Galaxy is selling an Oswego translator: W291BU (106.1) has been relaying “TK105.5″ WTKV (105.5 Oswego), but now it’s being sold to M&D Translator for $5,000.
In Albany, Sherman Baldwin is the new PD at WROW (590), taking the role last filled on a full-time basis by Scott Allen Miller. After Miller’s departure in June, morning co-host Jackie Donovan was apparently handling programming duties at the station; now she’ll be focusing on the morning show she hosts with Steve Van Zandt; Baldwin will take the afternoon air shift that was home to Sacramento-based Mark Williams until last week. Baldwin comes to WROW from WUPE in the Berkshires, and he’s promising to bring a liberal perspective to the station, which has been sparring with upstart competitor WGDJ (1300 Rensselaer) and Clear Channel’s established WGY (810 Schenectady) for the talk audience.
As we’d predicted last week, the WZCC calls that temporarily resided on the new 1400 construction permit in Middletown are gone – Bud Williamson has moved those down to 1240 in Cross City, Florida, bringing the WMJQ calls from Cross City back up to the Empire State. (Those calls have heritage in both the Rochester and Buffalo markets, and had been on another unbuilt Williamson CP, for 1330 in Ontario, NY.)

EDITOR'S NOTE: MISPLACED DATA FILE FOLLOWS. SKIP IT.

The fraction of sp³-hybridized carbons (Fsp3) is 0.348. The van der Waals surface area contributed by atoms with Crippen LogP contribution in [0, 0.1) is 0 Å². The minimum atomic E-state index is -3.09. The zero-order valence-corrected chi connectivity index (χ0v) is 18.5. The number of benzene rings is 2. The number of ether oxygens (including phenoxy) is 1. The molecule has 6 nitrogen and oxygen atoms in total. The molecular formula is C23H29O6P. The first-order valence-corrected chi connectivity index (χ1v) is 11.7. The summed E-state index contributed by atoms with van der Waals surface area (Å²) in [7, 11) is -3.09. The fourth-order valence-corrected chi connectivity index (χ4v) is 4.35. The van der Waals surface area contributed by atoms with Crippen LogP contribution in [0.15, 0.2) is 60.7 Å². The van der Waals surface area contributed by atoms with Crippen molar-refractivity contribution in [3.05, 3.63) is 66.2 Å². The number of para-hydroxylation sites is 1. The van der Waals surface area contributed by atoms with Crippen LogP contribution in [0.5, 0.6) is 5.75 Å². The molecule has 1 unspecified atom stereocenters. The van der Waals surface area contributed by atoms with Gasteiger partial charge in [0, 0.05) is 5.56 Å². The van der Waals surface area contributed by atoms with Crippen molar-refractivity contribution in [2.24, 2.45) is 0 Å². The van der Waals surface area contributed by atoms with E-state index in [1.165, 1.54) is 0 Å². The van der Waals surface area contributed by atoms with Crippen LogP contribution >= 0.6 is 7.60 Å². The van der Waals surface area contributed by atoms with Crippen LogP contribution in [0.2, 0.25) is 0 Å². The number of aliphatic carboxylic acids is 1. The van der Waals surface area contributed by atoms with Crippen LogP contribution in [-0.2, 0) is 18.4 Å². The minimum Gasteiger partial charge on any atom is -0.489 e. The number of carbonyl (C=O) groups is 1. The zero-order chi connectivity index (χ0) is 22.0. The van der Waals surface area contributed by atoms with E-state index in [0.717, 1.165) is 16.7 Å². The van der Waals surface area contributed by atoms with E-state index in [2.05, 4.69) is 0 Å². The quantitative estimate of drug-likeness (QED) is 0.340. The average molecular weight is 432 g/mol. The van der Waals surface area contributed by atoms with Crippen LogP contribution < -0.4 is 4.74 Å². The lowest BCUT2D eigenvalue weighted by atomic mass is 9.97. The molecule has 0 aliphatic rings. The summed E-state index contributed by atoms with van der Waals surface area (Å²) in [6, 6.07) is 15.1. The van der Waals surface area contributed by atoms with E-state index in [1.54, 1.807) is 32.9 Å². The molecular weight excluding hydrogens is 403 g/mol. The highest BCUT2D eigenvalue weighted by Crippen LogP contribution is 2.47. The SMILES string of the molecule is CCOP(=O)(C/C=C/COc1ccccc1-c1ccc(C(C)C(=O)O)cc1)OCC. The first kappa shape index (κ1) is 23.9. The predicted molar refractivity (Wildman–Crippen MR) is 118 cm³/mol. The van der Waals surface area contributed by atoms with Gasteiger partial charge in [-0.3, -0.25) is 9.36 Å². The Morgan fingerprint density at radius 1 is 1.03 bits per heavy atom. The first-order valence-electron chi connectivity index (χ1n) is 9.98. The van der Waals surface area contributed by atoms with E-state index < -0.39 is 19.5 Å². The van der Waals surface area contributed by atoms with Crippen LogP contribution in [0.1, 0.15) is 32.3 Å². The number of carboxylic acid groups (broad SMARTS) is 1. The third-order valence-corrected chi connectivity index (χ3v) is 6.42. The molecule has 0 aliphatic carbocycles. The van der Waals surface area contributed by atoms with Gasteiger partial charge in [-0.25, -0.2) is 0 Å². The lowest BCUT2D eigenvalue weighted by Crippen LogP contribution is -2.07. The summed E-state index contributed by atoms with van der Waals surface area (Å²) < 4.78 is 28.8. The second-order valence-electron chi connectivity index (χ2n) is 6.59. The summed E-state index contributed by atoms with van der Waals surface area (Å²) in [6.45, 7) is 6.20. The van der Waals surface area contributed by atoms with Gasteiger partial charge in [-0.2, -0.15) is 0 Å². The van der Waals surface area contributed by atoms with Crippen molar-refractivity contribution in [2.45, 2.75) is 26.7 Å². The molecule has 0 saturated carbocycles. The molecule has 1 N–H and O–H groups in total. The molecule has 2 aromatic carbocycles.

And while this column has made no secret over the years of our baseball leanings (Go Sox!), we can’t let the week go by without a farewell to the spot where so much Red Sox history happened. The last game at Yankee Stadium Sunday night gave broadcasters a chance to shine – not only the WCBS (880) team of Suzyn Waldman and John Sterling, who got the chance for one last “Thuuuuuuuuh Yankees Win!” call from the old stadium, but also the YES Network’s Michael Kay. Even though the game coverage was on ESPN, that network graciously invited Kay to call the seventh inning from its booth, a classy note on a very classy night for a team that may not be heading to the postseason, but is certainly honoring its history with grace and style. (Now, about those Tampa Bay Rays…)